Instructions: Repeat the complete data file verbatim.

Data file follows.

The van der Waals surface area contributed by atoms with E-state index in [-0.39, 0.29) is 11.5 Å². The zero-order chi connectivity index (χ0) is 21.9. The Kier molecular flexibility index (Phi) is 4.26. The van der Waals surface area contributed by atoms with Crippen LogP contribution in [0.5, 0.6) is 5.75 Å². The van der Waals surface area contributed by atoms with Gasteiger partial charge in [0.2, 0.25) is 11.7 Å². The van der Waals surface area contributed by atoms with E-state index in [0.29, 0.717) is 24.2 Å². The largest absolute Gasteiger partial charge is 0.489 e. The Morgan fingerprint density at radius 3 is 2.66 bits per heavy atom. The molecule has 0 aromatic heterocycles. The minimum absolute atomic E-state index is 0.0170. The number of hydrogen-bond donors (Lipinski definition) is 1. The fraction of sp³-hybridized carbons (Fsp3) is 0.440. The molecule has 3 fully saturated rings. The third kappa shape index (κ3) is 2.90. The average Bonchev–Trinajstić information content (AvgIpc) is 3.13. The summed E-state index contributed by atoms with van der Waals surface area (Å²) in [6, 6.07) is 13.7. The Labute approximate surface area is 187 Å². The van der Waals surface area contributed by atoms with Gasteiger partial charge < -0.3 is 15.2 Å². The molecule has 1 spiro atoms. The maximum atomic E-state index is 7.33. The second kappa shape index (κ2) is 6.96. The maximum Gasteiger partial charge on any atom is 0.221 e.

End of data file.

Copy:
The van der Waals surface area contributed by atoms with E-state index in [-0.39, 0.29) is 11.5 Å². The zero-order chi connectivity index (χ0) is 21.9. The Kier molecular flexibility index (Phi) is 4.26. The van der Waals surface area contributed by atoms with Crippen LogP contribution in [0.5, 0.6) is 5.75 Å². The van der Waals surface area contributed by atoms with Gasteiger partial charge in [0.2, 0.25) is 11.7 Å². The van der Waals surface area contributed by atoms with E-state index in [0.29, 0.717) is 24.2 Å². The largest absolute Gasteiger partial charge is 0.489 e. The Morgan fingerprint density at radius 3 is 2.66 bits per heavy atom. The molecule has 0 aromatic heterocycles. The minimum absolute atomic E-state index is 0.0170. The number of hydrogen-bond donors (Lipinski definition) is 1. The fraction of sp³-hybridized carbons (Fsp3) is 0.440. The molecule has 3 fully saturated rings. The third kappa shape index (κ3) is 2.90. The average Bonchev–Trinajstić information content (AvgIpc) is 3.13. The summed E-state index contributed by atoms with van der Waals surface area (Å²) in [6, 6.07) is 13.7. The Labute approximate surface area is 187 Å². The van der Waals surface area contributed by atoms with Gasteiger partial charge < -0.3 is 15.2 Å². The molecule has 1 spiro atoms. The maximum atomic E-state index is 7.33. The second kappa shape index (κ2) is 6.96. The maximum Gasteiger partial charge on any atom is 0.221 e.